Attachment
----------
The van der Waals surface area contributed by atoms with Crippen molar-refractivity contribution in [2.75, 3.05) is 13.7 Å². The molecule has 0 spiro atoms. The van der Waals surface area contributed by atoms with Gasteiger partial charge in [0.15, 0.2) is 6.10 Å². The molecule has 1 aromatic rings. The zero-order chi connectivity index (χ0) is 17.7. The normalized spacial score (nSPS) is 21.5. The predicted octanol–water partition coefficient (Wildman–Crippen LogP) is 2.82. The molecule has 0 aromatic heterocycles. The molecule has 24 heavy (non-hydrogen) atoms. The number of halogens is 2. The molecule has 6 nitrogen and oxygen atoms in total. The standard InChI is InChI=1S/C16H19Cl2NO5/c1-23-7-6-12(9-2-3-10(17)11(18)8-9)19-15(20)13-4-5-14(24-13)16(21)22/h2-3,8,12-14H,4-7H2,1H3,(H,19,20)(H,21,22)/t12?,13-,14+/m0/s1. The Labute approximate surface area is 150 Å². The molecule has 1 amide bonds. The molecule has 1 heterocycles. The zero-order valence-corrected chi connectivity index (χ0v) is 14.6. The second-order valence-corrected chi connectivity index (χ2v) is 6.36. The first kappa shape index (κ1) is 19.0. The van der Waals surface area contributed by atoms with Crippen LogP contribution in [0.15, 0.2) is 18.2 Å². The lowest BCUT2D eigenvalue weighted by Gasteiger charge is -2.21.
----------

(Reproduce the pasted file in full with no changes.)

The van der Waals surface area contributed by atoms with Crippen molar-refractivity contribution in [2.75, 3.05) is 13.7 Å². The molecule has 0 spiro atoms. The van der Waals surface area contributed by atoms with Gasteiger partial charge in [0.15, 0.2) is 6.10 Å². The molecule has 1 aromatic rings. The zero-order chi connectivity index (χ0) is 17.7. The normalized spacial score (nSPS) is 21.5. The predicted octanol–water partition coefficient (Wildman–Crippen LogP) is 2.82. The molecule has 0 aromatic heterocycles. The molecule has 24 heavy (non-hydrogen) atoms. The number of halogens is 2. The molecule has 6 nitrogen and oxygen atoms in total. The standard InChI is InChI=1S/C16H19Cl2NO5/c1-23-7-6-12(9-2-3-10(17)11(18)8-9)19-15(20)13-4-5-14(24-13)16(21)22/h2-3,8,12-14H,4-7H2,1H3,(H,19,20)(H,21,22)/t12?,13-,14+/m0/s1. The Labute approximate surface area is 150 Å². The molecule has 1 amide bonds. The molecule has 1 heterocycles. The zero-order valence-corrected chi connectivity index (χ0v) is 14.6. The second-order valence-corrected chi connectivity index (χ2v) is 6.36. The first kappa shape index (κ1) is 19.0. The van der Waals surface area contributed by atoms with Crippen LogP contribution in [0.15, 0.2) is 18.2 Å². The lowest BCUT2D eigenvalue weighted by Gasteiger charge is -2.21.